You should keep your child away from school or nursery while they are unwell. However, there’s no need to wait until the last blister has gone before your child can return to school or nursery, providing they are otherwise well.

However, some schools and nurseries may reserve the right to refuse to take your child until the condition has cleared up completely.

It is rare, but possible, to get hand, foot and mouth disease more than once, although not during the same outbreak. As they get older, most children will develop immunity to the viruses that cause the condition.


It’s important to make sure that anyone with hand, foot and mouth disease keeps drinking fluids to avoid becoming dehydrated.

Dehydration can often occur because the mouth ulcers can make drinking fluids painful.

Life-threatening complications such as brain infections (encephalitis) have been reported during epidemics of hand, foot and mouth disease caused by the enterovirus 71. However, these complications are very rare and they have been limited to the Asia-Pacific region.

What is the incubation period for hand foot and mouth disease?

HFM is moderately contagious and spreads from person to person. It cannot be spread by animals. Usually the virus is passed via oral secretions (nasal discharge, saliva, etc.) or via stool.

There is a short four- to six-day incubation period between exposure and development of initial symptoms (fever and malaise). A person is most contagious during the first week of illness.

When does hand foot and mouth disease usually occur?

Spring and fall are the most frequent seasons for community epidemics of HFM. While anyone exposed to the viral causes of HFM may develop disease, not everyone infected will develop symptoms.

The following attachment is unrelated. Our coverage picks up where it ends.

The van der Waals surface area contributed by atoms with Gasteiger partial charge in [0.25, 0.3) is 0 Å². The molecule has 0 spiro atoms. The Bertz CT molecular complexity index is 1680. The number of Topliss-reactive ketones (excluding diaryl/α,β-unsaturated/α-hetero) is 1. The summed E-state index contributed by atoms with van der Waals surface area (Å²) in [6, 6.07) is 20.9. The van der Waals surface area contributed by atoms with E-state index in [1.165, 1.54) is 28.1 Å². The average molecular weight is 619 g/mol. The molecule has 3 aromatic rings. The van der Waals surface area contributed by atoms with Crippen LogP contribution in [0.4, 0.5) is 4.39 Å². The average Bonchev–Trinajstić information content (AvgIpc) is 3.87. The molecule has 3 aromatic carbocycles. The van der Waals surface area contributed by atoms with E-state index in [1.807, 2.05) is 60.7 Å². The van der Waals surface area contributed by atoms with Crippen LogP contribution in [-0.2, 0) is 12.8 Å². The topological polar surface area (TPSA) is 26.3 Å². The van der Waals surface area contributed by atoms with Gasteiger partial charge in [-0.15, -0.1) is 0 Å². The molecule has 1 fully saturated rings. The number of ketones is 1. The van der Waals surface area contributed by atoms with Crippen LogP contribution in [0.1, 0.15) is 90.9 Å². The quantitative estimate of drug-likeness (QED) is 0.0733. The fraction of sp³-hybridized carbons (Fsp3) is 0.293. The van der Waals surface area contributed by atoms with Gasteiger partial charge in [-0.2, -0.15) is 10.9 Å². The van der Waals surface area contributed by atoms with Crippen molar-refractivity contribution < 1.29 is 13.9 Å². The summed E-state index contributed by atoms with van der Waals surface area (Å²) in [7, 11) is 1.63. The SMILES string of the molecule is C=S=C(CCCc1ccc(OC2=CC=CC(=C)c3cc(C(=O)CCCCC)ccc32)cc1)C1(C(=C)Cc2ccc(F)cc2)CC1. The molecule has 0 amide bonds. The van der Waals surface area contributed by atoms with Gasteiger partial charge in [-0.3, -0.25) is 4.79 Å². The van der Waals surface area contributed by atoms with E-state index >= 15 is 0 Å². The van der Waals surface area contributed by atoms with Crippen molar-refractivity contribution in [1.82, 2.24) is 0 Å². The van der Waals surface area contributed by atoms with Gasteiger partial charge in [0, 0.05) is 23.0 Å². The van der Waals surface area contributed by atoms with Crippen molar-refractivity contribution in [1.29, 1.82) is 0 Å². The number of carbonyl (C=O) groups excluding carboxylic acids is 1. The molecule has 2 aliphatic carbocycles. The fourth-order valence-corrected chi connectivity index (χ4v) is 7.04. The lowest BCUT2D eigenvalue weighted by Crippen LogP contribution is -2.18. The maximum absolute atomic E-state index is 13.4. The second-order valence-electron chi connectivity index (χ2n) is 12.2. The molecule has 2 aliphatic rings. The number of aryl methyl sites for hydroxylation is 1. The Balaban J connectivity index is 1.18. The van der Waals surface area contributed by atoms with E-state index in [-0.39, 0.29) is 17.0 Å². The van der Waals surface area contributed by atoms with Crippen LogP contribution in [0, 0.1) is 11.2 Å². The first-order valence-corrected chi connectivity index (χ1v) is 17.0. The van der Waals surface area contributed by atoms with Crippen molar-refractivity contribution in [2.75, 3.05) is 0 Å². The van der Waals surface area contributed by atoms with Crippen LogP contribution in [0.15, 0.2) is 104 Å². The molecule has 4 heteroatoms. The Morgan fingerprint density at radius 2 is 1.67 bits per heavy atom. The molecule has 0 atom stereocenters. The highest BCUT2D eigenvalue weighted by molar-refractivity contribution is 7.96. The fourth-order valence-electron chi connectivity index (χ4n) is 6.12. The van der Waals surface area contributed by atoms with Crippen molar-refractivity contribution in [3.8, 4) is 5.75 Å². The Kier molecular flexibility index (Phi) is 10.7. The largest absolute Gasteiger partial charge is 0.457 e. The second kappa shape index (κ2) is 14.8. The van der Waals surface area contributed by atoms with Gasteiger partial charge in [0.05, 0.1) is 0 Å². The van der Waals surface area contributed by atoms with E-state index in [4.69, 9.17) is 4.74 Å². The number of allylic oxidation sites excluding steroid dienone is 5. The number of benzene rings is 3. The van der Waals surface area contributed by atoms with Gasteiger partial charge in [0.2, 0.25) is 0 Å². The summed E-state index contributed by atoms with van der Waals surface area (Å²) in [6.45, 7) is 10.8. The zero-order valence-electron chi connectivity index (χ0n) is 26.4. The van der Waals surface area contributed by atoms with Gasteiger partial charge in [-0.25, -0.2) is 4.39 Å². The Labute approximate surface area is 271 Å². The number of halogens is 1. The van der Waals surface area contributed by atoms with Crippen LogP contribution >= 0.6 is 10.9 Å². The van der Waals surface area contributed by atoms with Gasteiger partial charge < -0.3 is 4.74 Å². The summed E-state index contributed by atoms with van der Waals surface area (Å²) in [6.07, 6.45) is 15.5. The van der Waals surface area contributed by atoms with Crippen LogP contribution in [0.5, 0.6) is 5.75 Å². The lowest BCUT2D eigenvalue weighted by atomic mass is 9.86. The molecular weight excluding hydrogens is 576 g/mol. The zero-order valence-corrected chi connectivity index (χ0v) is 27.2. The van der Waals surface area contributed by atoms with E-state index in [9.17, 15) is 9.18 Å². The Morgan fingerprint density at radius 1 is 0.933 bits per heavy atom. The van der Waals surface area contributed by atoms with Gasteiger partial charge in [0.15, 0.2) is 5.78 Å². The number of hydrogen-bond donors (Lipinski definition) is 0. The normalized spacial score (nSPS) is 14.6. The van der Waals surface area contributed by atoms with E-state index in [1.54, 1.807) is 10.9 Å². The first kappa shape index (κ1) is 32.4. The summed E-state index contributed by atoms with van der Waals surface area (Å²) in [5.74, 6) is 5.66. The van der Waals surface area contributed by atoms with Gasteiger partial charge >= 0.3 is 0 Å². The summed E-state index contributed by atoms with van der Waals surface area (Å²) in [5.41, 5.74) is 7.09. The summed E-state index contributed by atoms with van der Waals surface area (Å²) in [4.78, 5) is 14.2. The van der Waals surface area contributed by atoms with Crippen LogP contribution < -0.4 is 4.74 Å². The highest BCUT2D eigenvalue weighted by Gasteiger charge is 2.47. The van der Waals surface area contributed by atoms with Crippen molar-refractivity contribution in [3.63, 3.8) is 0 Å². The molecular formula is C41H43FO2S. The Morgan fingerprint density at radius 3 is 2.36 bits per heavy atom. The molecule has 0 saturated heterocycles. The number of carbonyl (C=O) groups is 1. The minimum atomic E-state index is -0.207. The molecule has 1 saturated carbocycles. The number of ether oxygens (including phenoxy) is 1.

How does hand foot and mouth disease affect pregnancy and the baby?

Commonly HFM is an illness of children less than 10 years of age; adults generally were exposed during childhood and maintain a natural immunity.

Information regarding fetal exposure to HFM during pregnancy is limited. No solid evidence exists that maternal enterovirus infection is associated with complications such as spontaneous abortion or congenital defects.

However, should a baby be born to a mother with active HFM symptoms, the risk of neonatal infection is high. Typically, such newborns have a mild illness. Rarely, overwhelming infection involving vital organs such as liver, heart, and brain can be lethal.

What is the course of hand foot and mouth disease?

The illness is characteristically self-limited and is usually resolved within a week, particularly when due to its most common cause, Coxsackie virus A-16.

In those outbreaks due to enterovirus 71, the illness may be more severe with complications such as viral meningitis and encephalitis and paralytic disease. As a rule, HFM is generally a mild and self-limited illness.

Why haven’t we heard more about hand foot and mouth disease?

Recognition of hand foot and mouth disease is relatively recent (as compared to mumps, measles, and chickenpox, for example). HFM was first reported in 1956 in Australia. By the early 1960s, it had emerged as a common childhood illness around the world.

How is hand foot and mouth disease diagnosed?

Usually, the diagnosis of HFM is made on a combination of clinical history and characteristic physical findings. Laboratory confirmation is rarely necessary unless severe complications develop.

What is the treatment for hand foot and mouth disease?

Therapy for HFM is directed toward symptomatic relief of fever and sore throat. Antibiotics are not indicated for this viral disease.

Source & More Info: Medicine Net and nhs.uk